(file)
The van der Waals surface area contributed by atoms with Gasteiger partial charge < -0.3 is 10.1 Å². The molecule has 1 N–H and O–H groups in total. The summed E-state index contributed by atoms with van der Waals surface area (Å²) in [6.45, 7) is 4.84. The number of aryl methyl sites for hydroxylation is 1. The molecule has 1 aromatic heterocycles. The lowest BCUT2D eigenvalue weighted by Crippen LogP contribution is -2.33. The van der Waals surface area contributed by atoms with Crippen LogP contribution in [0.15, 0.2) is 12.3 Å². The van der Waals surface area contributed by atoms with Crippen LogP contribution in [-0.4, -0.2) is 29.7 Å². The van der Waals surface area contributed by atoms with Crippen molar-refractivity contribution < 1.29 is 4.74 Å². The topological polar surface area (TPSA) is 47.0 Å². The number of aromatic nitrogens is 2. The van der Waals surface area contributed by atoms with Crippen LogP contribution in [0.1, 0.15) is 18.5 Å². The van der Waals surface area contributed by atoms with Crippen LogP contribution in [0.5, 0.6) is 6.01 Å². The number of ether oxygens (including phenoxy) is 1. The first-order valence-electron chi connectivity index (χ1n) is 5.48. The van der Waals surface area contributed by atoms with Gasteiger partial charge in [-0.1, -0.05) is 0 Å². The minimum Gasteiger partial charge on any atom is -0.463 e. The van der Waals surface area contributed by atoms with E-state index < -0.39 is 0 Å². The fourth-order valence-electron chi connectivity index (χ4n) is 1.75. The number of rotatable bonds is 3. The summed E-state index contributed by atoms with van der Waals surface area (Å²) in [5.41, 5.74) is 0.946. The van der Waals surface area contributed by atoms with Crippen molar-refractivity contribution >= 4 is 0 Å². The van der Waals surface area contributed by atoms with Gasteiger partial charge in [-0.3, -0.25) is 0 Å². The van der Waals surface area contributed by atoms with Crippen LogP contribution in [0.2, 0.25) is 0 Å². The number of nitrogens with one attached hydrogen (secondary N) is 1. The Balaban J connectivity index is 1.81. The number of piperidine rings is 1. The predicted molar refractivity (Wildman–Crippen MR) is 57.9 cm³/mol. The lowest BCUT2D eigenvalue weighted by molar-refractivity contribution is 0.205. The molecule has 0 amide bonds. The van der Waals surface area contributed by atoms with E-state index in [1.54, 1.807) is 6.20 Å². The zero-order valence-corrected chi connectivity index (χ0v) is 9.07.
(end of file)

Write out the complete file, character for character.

The van der Waals surface area contributed by atoms with Gasteiger partial charge < -0.3 is 10.1 Å². The molecule has 1 N–H and O–H groups in total. The summed E-state index contributed by atoms with van der Waals surface area (Å²) in [6.45, 7) is 4.84. The number of aryl methyl sites for hydroxylation is 1. The molecule has 1 aromatic heterocycles. The lowest BCUT2D eigenvalue weighted by Crippen LogP contribution is -2.33. The van der Waals surface area contributed by atoms with Crippen LogP contribution in [0.15, 0.2) is 12.3 Å². The van der Waals surface area contributed by atoms with Crippen LogP contribution in [-0.4, -0.2) is 29.7 Å². The van der Waals surface area contributed by atoms with Crippen molar-refractivity contribution < 1.29 is 4.74 Å². The topological polar surface area (TPSA) is 47.0 Å². The number of aromatic nitrogens is 2. The van der Waals surface area contributed by atoms with Crippen LogP contribution in [0.1, 0.15) is 18.5 Å². The van der Waals surface area contributed by atoms with Crippen LogP contribution in [0.5, 0.6) is 6.01 Å². The number of ether oxygens (including phenoxy) is 1. The first-order valence-electron chi connectivity index (χ1n) is 5.48. The van der Waals surface area contributed by atoms with Gasteiger partial charge in [-0.1, -0.05) is 0 Å². The minimum Gasteiger partial charge on any atom is -0.463 e. The van der Waals surface area contributed by atoms with E-state index < -0.39 is 0 Å². The fourth-order valence-electron chi connectivity index (χ4n) is 1.75. The number of rotatable bonds is 3. The summed E-state index contributed by atoms with van der Waals surface area (Å²) in [5.41, 5.74) is 0.946. The van der Waals surface area contributed by atoms with Crippen molar-refractivity contribution >= 4 is 0 Å². The van der Waals surface area contributed by atoms with Gasteiger partial charge in [-0.3, -0.25) is 0 Å². The van der Waals surface area contributed by atoms with Crippen LogP contribution in [0.2, 0.25) is 0 Å². The number of nitrogens with one attached hydrogen (secondary N) is 1. The Balaban J connectivity index is 1.81. The number of piperidine rings is 1. The predicted molar refractivity (Wildman–Crippen MR) is 57.9 cm³/mol. The lowest BCUT2D eigenvalue weighted by molar-refractivity contribution is 0.205. The molecule has 0 amide bonds. The van der Waals surface area contributed by atoms with E-state index in [1.54, 1.807) is 6.20 Å². The zero-order valence-corrected chi connectivity index (χ0v) is 9.07.